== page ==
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Brief History: Longines Watch Company

Including Serial Numbers & Production Dates

1832 - Present

Ernest Francillon

Ernest Francillon

In the early 1800's Swiss watchmaking was truly a cottage-industry. Watches were produced using the "etablissage" method, where individual tradesman working out of small studios or their homes would produce parts (or sub-assemblies) which were then assembled and sold under the auspices of a single brand. In 1832, Auguste Agassiz began selling etablissage-produced watches under the name "Agassiz & Compagnie" and was particularly successful selling those watches in North America.

In the 1850's, Agassiz passed control of his company to his nephew, Ernest Francillon. Francillon wanted to modernize the production of watches and believed that bringing all the final assembly and finish operations together into one factory would be a more efficient method of production. To accomplish this, Francillon built a factory on a piece of land known as "Les Longines" and the Longines brand was born. This method of production proved to be very successful, and by the early 1900's the Longines factory employed over 1000 people and had achieved worldwide distrubution and success with its products.

The Longines "Winged Hourglass" (actually a winged clepsydra for those who care about such things) is the oldest registered trademark for a watch company, having been registered in 1880. The Winged Hourglass logo first appeared on Longines watches in about 1867.

Longines - Wittnauer

The A. Wittnauer Co. became the exclusive sales agent for Longines in 1880, starting a relationship that would last for 114 years. In 1936, the Wittnauer Co. was sold by the Wittnauer family and renamed the Longines-Wittnauer Co., a name that became so linked in the minds of the public that most assume that Longines and Wittnauer watches are the same. In fact, they produced distinctly different movements, though both are of similar excellent quality.

Longines Chronographs in Sport and Aviation

Longines was the first company known to have created precision timers for sporting events. They pioneered the "broken wire" system, as well as the first "photo finish" mechanism, which linked precision timing with a photographic record of the event. Longines timers are still used in many sporting events, especially equestrian and gymnastics competitions. Longines produced some really beautiful sport chronograph watches in the 30's and 40's, using Longines own in-house movements. Original Longines chronographs are very collectible.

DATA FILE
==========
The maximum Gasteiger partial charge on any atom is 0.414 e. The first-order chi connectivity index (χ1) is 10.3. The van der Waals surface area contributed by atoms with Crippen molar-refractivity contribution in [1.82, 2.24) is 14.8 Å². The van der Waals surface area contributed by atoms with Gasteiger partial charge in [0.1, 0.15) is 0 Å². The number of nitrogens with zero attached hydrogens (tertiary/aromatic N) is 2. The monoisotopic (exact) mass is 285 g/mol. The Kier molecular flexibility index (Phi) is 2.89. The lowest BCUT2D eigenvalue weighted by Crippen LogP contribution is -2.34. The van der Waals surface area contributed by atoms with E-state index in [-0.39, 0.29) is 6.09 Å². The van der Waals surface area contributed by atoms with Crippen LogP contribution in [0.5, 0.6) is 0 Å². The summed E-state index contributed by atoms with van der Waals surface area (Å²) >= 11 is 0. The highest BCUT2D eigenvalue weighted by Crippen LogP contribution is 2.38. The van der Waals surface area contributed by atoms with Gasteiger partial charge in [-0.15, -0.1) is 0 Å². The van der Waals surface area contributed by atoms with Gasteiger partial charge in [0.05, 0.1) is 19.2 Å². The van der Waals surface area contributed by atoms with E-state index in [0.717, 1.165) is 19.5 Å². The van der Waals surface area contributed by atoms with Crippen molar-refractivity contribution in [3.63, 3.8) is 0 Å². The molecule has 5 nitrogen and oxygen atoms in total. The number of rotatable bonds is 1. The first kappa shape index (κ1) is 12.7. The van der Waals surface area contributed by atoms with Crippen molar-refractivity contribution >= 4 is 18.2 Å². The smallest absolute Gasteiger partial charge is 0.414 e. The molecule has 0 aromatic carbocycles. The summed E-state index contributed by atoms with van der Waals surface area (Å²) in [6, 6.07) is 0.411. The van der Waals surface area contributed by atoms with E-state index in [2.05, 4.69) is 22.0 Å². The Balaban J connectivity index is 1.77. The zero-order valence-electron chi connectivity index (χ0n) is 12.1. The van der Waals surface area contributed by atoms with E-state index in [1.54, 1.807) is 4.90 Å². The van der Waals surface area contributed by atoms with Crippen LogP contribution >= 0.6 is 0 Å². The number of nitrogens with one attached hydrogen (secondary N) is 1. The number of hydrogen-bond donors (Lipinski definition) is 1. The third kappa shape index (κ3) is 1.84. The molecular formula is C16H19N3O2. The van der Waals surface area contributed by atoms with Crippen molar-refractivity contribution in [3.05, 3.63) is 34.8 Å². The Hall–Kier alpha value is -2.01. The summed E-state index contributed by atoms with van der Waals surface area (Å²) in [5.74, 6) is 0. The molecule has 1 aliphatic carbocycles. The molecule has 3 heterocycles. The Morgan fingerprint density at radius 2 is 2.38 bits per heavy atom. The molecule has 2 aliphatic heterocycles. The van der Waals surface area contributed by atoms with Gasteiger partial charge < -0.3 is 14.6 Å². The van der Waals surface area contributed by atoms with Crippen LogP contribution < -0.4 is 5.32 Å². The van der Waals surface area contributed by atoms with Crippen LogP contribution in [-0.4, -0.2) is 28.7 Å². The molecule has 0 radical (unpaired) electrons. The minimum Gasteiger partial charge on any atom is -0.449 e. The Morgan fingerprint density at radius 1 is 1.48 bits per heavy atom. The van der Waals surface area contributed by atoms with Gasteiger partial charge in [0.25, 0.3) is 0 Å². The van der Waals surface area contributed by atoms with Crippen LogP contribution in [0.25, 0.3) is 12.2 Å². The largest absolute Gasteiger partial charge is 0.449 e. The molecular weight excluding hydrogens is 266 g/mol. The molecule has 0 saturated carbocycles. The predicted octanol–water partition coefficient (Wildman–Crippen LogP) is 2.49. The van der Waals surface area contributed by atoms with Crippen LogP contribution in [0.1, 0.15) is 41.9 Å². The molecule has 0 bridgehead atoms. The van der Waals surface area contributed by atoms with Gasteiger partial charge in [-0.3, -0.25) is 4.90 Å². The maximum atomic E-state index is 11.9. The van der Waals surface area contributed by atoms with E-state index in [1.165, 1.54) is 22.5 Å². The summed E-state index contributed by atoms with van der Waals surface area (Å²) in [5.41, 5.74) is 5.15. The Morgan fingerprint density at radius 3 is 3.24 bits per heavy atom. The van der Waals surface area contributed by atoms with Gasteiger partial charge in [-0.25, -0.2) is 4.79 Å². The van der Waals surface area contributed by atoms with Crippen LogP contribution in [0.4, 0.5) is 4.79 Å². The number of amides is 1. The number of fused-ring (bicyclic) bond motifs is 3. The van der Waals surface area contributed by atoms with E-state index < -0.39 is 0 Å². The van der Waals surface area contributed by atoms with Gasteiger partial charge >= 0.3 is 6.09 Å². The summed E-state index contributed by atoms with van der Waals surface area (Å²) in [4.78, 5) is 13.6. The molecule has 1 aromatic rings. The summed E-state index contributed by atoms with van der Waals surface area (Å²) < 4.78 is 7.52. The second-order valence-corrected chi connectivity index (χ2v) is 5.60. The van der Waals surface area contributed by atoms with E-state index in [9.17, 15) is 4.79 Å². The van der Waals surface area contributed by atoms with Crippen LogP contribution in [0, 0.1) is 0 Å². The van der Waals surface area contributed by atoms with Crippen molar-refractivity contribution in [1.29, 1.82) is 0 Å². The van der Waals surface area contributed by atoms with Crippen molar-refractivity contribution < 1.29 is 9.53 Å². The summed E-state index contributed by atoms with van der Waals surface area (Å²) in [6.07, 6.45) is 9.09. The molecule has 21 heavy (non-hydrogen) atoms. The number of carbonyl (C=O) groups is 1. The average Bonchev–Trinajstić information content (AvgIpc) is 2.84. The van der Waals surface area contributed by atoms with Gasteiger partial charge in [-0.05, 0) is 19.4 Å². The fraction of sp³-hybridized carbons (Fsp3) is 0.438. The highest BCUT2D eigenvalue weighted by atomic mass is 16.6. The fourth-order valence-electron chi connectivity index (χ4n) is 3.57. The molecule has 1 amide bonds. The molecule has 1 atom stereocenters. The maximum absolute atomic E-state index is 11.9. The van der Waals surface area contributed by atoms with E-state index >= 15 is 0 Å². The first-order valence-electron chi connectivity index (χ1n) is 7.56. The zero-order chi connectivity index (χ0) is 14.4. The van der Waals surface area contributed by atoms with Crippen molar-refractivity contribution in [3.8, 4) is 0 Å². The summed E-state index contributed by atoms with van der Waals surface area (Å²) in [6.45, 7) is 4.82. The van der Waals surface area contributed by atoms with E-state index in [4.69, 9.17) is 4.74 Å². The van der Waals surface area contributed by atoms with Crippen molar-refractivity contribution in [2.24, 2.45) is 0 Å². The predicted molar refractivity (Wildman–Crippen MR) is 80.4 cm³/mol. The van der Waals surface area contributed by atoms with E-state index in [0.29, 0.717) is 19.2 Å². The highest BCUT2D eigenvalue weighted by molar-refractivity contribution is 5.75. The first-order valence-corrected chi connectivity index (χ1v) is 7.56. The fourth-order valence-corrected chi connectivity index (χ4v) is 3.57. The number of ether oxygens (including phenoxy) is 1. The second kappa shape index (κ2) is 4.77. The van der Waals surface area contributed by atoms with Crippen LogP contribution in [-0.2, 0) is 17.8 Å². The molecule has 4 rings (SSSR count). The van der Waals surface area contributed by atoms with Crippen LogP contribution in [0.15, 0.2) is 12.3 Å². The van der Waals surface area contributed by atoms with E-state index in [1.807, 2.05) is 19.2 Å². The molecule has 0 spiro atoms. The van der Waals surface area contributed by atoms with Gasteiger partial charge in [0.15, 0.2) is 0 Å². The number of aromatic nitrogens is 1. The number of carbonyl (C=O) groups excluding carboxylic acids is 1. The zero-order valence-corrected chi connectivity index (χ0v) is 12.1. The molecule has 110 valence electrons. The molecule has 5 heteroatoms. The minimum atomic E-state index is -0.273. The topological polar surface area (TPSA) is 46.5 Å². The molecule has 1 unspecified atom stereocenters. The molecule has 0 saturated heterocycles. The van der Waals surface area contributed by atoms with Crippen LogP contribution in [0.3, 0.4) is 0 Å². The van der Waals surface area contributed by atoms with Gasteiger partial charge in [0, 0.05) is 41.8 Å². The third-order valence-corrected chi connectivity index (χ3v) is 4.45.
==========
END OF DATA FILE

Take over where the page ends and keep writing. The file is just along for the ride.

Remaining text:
Longines was also famous for their Aviator's watches. After his historic flight, Charles Lindbergh helped Longines design a pilot's watch with special features for air-navigation. Longines is also the official timer of the World Air Sports Federation, and has provided the timing equipment used to verify world aviation records, including Lindbergh's historic first non-stop solo crossing of the Atlantic. Aviation pioneer Amelia Earhart was also known to have worn a Longines watch, which is described here.

Longines "Winged Hourglass" Logo

Longines "Winged Hourglass" Logo

Vintage Longines - Wittnauer Watch Repair

Longines produces some really beautiful wristwatches; classic designs that look as good today as they did 50 years ago. Their watches are collectible, affordable and are often very reliable time-keepers. Another advantage for the collector is that parts can usually be found to repair Longines watches.

Modern Longines Watches

At the time of this writing, Longines is part of the Swatch Group, the largest Swiss watch conglomerate. We do not repair modern, battery-powered Longines watches, but please contact us if we can help you with the restoration of your vintage mechanical Longines watch.

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Longines Watch Company

Longines Serial Numbers and Dates

This table can be used to establish the approximate age of your Longines watch using the serial number. Longines serial numbers are usually found on the back plate of the movement.

Year S/N
1867 1
1870 20,000
1875 100,000
1882 250,000
1888 500,000
1893 750,000
1899 1,000,000
1901 1,250,000
1904 1,500,000
1905 1,750,000
1907 2,000,000
1909 2,250,000
1911 2,500,000
1912 2,750,000
1913 3,000,000
1915 3,250,000
1917 3,500,000
1919 3,750,000
Year S/N
1922 4,000,000
1925 4,250,000
1926 4,500,000
1928 4,750,000
1929 5,000,000
1934 5,250,000
1937 5,500,000
1938 5,750,000
1940 6,000,000
1945 7,000,000
1950 8,000,000
1953 9,000,000
1956 10,000,000
1959 11,000,000
1962 12,000,000
1966 13,000,000
1967 14,000,000
1969 15,000,000
IMPORTANT:

Be sure to use the serial number on the movement (the works) of the watch. Do not use the serial number from the case.

Can’t find your serial number in the table? Click here for an explanation and example of how to use our serial number tables.

Need help finding the serial number on your watch? Click here for instructions on how to identify and open most common case types.

Renaissance Watch Repair is not affiliated with the Longines company. The Longines name and names of various Longines watch models are trademarks of Longines and the Swatch Group, and are shown herein for educational purposes only.